“It is like my dream coming true, I always wanted to study further, but could not do that after 8th class. My family arranged my marriage at an early age and then everything ended. Now, I see myself in my daughter,” said 38-year-old Sunita, a daily wage worker from Jewar in Gautam Buddha Nagar district, who lined up on Sunday to complete admission formalities for her daughter Payal in Atal Residential School, Bulandshahr.
Built on around 12 acres of land in Kondu village of Sikandrabad tehsil, it is one of the 18 Atal Residential Schools of the state, built to provide education to the children of registered construction workers, those who lost their parents to Covid, or those eligible under the Mukhyamantri Bal Sewa Yojna (General) — a scheme to provide assistance to children who lost their either one or both parents.
The school, which is run by the Building and Other Construction Workers’ Welfare Board, Labour Department, UP Government, will start from Monday with a total strength of 160 students in two zones — Meerut and Moradabad. Though the school built in Bulandshahr is for Meerut zone, it will accommodate students of Moradabad zone also because the school building there is still under construction.
On Sunday, hundreds of parents came to the schools with packed bags to drop their children. Payal held on to her mother Sunita’s hand as she was talking to the teachers and filling up forms. “Good education is very expensive for people like me. A teacher of the government school where Payal studies, had told about this school. At first, I was very sceptical about sending my daughter this far. But when I came here and saw it, I liked it. The facilities here are very good,” said Sunita, who also works as an agricultural labourer during the season.
“We barely manage to earn Rs 300 to 350 a day. With this only household expenses can be met… Only the deserving person should get the benefit. Thousands of workers are waiting to provide good education to their children. I just want my daughter to not become like me… Only my heart knows how I am leaving her here, in the hope that she will make our family proud,” she added.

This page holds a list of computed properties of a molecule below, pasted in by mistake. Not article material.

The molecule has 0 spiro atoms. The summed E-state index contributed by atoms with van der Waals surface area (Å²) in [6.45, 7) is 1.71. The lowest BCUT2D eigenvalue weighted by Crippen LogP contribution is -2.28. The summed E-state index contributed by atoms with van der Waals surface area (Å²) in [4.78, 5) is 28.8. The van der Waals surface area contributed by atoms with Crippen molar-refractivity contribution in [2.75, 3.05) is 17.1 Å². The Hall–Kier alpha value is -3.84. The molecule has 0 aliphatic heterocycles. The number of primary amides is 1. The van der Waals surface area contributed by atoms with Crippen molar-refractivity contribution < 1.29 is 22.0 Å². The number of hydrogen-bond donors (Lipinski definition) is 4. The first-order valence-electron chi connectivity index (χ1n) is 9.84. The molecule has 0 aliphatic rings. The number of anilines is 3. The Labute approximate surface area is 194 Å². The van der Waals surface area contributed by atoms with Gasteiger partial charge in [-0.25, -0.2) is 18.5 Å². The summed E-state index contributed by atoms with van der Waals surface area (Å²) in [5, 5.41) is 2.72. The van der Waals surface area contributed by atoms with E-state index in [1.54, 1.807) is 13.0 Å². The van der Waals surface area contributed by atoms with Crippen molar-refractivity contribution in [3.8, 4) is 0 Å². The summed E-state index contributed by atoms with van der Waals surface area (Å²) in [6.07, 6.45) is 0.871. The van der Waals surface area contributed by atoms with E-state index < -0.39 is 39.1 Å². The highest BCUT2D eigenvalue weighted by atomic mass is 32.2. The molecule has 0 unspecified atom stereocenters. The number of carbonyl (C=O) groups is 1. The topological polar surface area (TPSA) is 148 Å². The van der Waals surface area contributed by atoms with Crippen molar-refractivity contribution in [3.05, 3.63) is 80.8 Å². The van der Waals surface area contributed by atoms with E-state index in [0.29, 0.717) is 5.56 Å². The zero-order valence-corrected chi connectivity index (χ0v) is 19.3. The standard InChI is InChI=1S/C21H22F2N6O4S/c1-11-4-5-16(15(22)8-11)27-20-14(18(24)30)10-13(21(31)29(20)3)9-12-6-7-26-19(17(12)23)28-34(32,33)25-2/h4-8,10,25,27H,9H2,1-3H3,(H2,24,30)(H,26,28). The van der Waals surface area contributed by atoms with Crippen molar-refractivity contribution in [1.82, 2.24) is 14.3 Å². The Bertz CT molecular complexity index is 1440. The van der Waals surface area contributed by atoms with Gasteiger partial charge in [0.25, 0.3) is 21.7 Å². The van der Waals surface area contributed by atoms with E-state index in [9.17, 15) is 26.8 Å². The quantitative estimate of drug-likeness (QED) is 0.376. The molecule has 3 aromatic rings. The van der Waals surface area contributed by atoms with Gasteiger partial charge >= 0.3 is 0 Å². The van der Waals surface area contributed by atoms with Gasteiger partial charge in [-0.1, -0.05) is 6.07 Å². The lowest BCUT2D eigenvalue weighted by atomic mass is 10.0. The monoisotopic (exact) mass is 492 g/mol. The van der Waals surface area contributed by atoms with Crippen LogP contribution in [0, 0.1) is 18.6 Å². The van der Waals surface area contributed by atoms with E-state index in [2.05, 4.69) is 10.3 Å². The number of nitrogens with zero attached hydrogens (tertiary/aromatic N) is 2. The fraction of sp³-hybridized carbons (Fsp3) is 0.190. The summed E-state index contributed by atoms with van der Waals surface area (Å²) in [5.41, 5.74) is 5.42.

Asked about how she feels in the school, Payal, wearing a pink long sleeve T-shirt and blue jeans, said that she wants to learn English. “In the government school, they mostly teach Hindi. I am interested in English and want to learn it,” said the girl smiling, who got admission in Class 6.
Satish Kumar, a resident of Mohammadpur Shakist Village of Meerut, wept as he said goodbye to his daughter Neha. A labourer, who has enrolled in the MGNREGA scheme, Kumar always wanted to provide good education to his children. He proudly says that nobody in the school can compete with his daughter in English.
“It hurts a lot to leave a daughter at such a young age. But there is satisfaction that she will get a good education here. I earn Rs 220 a day wage and cannot send my children to a good school…,” said Kumar.
Another Meerut resident, Shama told her son Ayan that he would be living in the hostel. She asked him to not pick fights, obey the teacher and not to get upset easily. When Ayan started crying, his mother wiped his tears and said that she would talk to him every evening.
As parents were asked to leave, Shama took out her phone and clicked a picture of her son. Later, as he disappeared from sight, she started crying.
“In my village almost all the families are labourers. Hardly anyone has been able to study after Class 12… Some people from the village came together and provided tuition classes to the children. My son was also one of them. Today he has reached here after passing the exam. The people of the entire village welcomed him and encouraged him. I was not ready for him to come this far. Mine is a mother’s heart. But people explained that if he studies, his life will improve,” said the woman, who works as an agriculture labourer and construction worker.
School Principal Amar Kaur said that initially co-curricular activities will be conducted for the children so that they can settle down. “It is obvious that the children must have been feeling homesick. They do not know anyone here. Therefore, instead of starting studies directly, we will do some light activities, so that the children get to know each other and the teachers. Let them become friends. Then we will start regular studies,” said Kaur.
“This is a very unique initiative. These schools have been built on the lines of Navodaya Vidyalaya. Our aim is that the children of marginalised sections get the best education, so that they reach higher positions in future,” she added.